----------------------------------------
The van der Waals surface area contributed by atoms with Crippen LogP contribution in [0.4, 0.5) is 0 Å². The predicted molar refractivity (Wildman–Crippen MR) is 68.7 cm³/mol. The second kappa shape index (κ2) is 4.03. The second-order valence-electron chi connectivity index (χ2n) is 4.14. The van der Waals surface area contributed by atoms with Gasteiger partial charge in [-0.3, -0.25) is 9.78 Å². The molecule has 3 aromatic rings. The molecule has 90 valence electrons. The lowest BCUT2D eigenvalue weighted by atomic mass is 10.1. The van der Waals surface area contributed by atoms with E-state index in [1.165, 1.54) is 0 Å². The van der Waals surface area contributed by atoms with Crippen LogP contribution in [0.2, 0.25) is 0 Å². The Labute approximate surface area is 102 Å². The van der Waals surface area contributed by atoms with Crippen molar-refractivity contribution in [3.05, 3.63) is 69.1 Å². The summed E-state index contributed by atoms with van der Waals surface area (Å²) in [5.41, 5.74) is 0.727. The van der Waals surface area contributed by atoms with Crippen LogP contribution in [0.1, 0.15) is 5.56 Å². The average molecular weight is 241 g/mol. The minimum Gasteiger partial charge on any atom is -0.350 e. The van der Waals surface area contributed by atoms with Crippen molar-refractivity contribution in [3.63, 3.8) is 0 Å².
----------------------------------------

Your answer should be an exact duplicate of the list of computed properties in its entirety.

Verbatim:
The van der Waals surface area contributed by atoms with Crippen LogP contribution in [0.4, 0.5) is 0 Å². The predicted molar refractivity (Wildman–Crippen MR) is 68.7 cm³/mol. The second kappa shape index (κ2) is 4.03. The second-order valence-electron chi connectivity index (χ2n) is 4.14. The van der Waals surface area contributed by atoms with Gasteiger partial charge in [-0.3, -0.25) is 9.78 Å². The molecule has 3 aromatic rings. The molecule has 90 valence electrons. The lowest BCUT2D eigenvalue weighted by atomic mass is 10.1. The van der Waals surface area contributed by atoms with E-state index in [1.165, 1.54) is 0 Å². The van der Waals surface area contributed by atoms with Crippen LogP contribution in [0.2, 0.25) is 0 Å². The Labute approximate surface area is 102 Å². The van der Waals surface area contributed by atoms with Crippen molar-refractivity contribution in [3.05, 3.63) is 69.1 Å². The summed E-state index contributed by atoms with van der Waals surface area (Å²) in [5.41, 5.74) is 0.727. The van der Waals surface area contributed by atoms with Crippen LogP contribution in [0.1, 0.15) is 5.56 Å². The average molecular weight is 241 g/mol. The minimum Gasteiger partial charge on any atom is -0.350 e. The van der Waals surface area contributed by atoms with Crippen molar-refractivity contribution in [3.63, 3.8) is 0 Å².